Thousands of Bell Canada customers who called 411 for information last week received only busy signals as Bell Canada’s 19,500 striking workers in Quebec, Ontario and parts of the Northwest Territories pressed their contract demands. Talks between Bell and the Communications and Electrical Workers of Canada (CWC) broke off on June 24. The union, as well as demanding annual wage increases ranging above five per cent until 1990, wants limits on Bell’s use of part-time workers and on the amount of work contracted out to nonunion firms. CWC spokesman Joseph Hanafin said that, by refusing to hire more full-time workers, Bell was “creating a pool of working poor.”
Bell spokesman Marilyn Koen defended Bell’s use of temporary staff and contracting out. She said that service demands vary and the company has to be flexible: should work loads fall off in future recessionary times, part-time staff can be dismissed and contracts dropped. In anticipation of a strike, Bell began several weeks ago training 6,000 managers to do the jobs of the union members. But if management crews cannot handle the work load, the results could be costly for business. About 19,000 new businesses are registered to start operations each month in the areas affected by the strike. Installation of their communications equipment will be delayed, and any type of signal carried by phone lines—including voice, facsimile transmissions and bank-machine transactions—could be disrupted. But last week, management teams quickly restored service following several equipment failures—including that of an underground cable in Montreal, which Koen said had been cut with a chain saw.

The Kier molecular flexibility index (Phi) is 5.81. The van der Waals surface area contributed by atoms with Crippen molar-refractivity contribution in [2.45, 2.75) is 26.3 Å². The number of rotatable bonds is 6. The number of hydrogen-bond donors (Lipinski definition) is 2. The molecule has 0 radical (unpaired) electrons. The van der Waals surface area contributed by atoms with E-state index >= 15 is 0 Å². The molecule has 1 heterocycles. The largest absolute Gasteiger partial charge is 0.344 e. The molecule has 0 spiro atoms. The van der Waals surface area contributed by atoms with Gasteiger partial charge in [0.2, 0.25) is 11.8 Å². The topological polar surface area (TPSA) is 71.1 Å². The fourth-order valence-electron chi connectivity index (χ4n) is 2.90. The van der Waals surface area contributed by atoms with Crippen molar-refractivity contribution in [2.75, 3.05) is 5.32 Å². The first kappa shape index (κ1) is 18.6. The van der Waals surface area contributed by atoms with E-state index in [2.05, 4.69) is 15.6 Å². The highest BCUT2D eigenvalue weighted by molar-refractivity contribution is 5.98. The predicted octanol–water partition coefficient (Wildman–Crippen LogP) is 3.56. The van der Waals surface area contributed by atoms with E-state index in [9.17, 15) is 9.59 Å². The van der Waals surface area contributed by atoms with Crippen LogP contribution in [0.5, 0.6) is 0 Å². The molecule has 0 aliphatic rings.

Some financial analysts said that a strike probably would not hurt Bell, which posted a 1987 profit of $731 million on revenues of $6.4 billion. John McKimm, a vice-president with Toronto-based Prudential-Bache Securities Canada Ltd., said that reduced revenues would be offset by lower wage costs. Added McKimm: “The net impact on Bell could be positive in the short term.” He said that pressure on the union will continue as Bell strives to cut costs. Bell is facing greater competition for new services from private companies as well as public demands for lower rates. As a result, neither Bell nor its union expects an early end to the busy signals.
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